Under the EPC, it is a party’s right to request oral proceedings. It therefore makes sense that the choice of format for these oral proceedings can be made by the party who requested them.
The Enlarged Board held that the parties indeed have a fundamental right to oral proceedings that provide them with the opportunity to be heard. A hearing in person is the optimum format and a party may have good reasons to prefer in-person oral proceedings to a videoconference. Therefore, in-person hearings should be the default option. Parties can only be denied this option for good reasons.
What about the ongoing pandemic with its restrictions?
The Enlarged Board held that the ongoing pandemic with its associated travel restrictions (as well as restrictions on entry into the EPO premises) is a reason justifying the conduct of oral proceedings by videoconference, even without the consent of all of the parties. A point also taken into consideration by the Enlarged Board was the duration of the restrictions, and that postponement of oral proceedings (in a large number of appeals) would mean a serious impairment of the administration of justice.
The decision whether good reasons justify a deviation from the preference of a party to hold the oral proceedings in person remain a discretionary decision of the Board of Appeal in question.
Is there any way to avoid videoconference oral proceedings?
In order to deviate from the preference of a party requesting in-person oral proceedings, the Board must take into account that firstly, videoconference must be a suitable alternative to in-person hearing. If in a particular case a videoconference is not suitable, the oral proceedings will need to be held in person. Secondly, there must also be circumstances specific to the case that justify the decision not to hold the oral proceedings in person. These circumstances should relate to limitations and impairments affecting the parties’ ability to attend oral proceedings in person at the premises of the EPO.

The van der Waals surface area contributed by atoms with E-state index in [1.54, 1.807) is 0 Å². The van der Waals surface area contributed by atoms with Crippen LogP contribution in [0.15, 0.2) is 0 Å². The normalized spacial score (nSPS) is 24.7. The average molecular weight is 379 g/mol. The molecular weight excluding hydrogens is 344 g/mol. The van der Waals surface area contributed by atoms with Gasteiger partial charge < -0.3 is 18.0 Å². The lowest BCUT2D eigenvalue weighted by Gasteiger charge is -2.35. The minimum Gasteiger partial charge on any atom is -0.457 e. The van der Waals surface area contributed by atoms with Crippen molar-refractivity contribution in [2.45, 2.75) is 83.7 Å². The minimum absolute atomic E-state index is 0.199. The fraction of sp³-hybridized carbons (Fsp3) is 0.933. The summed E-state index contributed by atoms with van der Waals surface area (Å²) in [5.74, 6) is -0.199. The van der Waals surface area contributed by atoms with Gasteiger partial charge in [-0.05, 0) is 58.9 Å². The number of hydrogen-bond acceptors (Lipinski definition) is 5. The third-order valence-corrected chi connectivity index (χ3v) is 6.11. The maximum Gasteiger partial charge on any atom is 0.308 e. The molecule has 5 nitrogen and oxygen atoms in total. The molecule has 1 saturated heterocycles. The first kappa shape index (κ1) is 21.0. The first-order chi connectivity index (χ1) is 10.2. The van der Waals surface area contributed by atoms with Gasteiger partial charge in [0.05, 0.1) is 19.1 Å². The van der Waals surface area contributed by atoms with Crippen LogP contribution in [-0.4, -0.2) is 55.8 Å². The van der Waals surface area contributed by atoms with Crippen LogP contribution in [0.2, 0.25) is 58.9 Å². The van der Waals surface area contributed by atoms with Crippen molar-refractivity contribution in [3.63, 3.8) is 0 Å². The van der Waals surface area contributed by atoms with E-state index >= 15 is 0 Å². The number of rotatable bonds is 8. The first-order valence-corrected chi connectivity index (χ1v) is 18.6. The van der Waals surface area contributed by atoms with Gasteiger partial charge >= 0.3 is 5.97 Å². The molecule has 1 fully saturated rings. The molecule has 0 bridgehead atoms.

How is the situation going to be once the pandemic is over?
The Enlarged Board made it quite clear that the question and its answer were limited to situations of general emergency, and hence, it can be expected that once the present restrictions are lifted, consent of all parties for videoconference oral proceedings will be required again for oral proceedings before the Boards of Appeal.
The Enlarged Board limited its decision to oral proceedings before the Boards of Appeal and there remains uncertainty as to the applicability of its reasons for oral proceedings before the opposition divisions, for instance. In our opinion, the reasons of G1/21 should be followed in opposition proceedings. However, as the EPO strongly promotes videoconferences, we expect that in-person oral proceedings will be arranged only in exceptional cases before examining divisions also after the pandemic.
In our opinion, oral proceedings by videoconference are a practical way to save travel time and costs in appropriate cases. However, some cases are better presented in person at the EPO premises. We will advise our clients on the best procedure on a case-by-case basis.